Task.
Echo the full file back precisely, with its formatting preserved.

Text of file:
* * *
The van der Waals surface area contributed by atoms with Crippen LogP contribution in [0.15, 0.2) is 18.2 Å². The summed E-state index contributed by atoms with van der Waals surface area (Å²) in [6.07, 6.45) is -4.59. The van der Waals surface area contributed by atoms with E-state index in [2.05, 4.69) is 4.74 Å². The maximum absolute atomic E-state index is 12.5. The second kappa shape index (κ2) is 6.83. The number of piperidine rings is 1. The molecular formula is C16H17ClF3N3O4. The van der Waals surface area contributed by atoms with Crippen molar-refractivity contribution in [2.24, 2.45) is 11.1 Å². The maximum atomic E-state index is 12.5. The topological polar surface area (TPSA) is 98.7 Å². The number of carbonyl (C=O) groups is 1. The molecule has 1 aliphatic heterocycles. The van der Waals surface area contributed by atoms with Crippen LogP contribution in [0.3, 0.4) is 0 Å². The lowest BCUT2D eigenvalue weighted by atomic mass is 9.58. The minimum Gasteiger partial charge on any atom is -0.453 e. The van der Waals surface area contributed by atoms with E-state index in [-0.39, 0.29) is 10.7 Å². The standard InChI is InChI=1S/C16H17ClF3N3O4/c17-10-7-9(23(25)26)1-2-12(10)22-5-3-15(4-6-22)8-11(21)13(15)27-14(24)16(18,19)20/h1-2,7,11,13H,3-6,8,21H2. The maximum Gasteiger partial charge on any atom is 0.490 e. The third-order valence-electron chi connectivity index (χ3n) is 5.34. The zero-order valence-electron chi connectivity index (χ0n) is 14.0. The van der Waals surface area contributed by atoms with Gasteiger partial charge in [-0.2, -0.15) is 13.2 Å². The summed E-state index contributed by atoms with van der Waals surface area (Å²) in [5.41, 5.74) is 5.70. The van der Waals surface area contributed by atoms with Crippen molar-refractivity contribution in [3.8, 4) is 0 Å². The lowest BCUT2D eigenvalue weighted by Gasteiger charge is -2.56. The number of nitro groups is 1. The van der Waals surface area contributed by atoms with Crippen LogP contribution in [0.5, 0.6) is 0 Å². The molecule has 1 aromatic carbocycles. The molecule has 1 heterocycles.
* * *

The van der Waals surface area contributed by atoms with Crippen LogP contribution in [0.15, 0.2) is 18.2 Å². The summed E-state index contributed by atoms with van der Waals surface area (Å²) in [6.07, 6.45) is -4.59. The van der Waals surface area contributed by atoms with E-state index in [2.05, 4.69) is 4.74 Å². The maximum absolute atomic E-state index is 12.5. The second kappa shape index (κ2) is 6.83. The number of piperidine rings is 1. The molecular formula is C16H17ClF3N3O4. The van der Waals surface area contributed by atoms with Crippen molar-refractivity contribution in [2.24, 2.45) is 11.1 Å². The maximum atomic E-state index is 12.5. The topological polar surface area (TPSA) is 98.7 Å². The number of carbonyl (C=O) groups is 1. The molecule has 1 aliphatic heterocycles. The van der Waals surface area contributed by atoms with Crippen LogP contribution in [0.3, 0.4) is 0 Å². The lowest BCUT2D eigenvalue weighted by atomic mass is 9.58. The minimum Gasteiger partial charge on any atom is -0.453 e. The van der Waals surface area contributed by atoms with E-state index in [-0.39, 0.29) is 10.7 Å². The standard InChI is InChI=1S/C16H17ClF3N3O4/c17-10-7-9(23(25)26)1-2-12(10)22-5-3-15(4-6-22)8-11(21)13(15)27-14(24)16(18,19)20/h1-2,7,11,13H,3-6,8,21H2. The maximum Gasteiger partial charge on any atom is 0.490 e. The third-order valence-electron chi connectivity index (χ3n) is 5.34. The zero-order valence-electron chi connectivity index (χ0n) is 14.0. The van der Waals surface area contributed by atoms with Gasteiger partial charge in [-0.2, -0.15) is 13.2 Å². The summed E-state index contributed by atoms with van der Waals surface area (Å²) in [5.41, 5.74) is 5.70. The van der Waals surface area contributed by atoms with Crippen molar-refractivity contribution in [3.8, 4) is 0 Å². The lowest BCUT2D eigenvalue weighted by Gasteiger charge is -2.56. The number of nitro groups is 1. The van der Waals surface area contributed by atoms with Crippen LogP contribution in [0.5, 0.6) is 0 Å². The molecule has 1 aromatic carbocycles. The molecule has 1 heterocycles.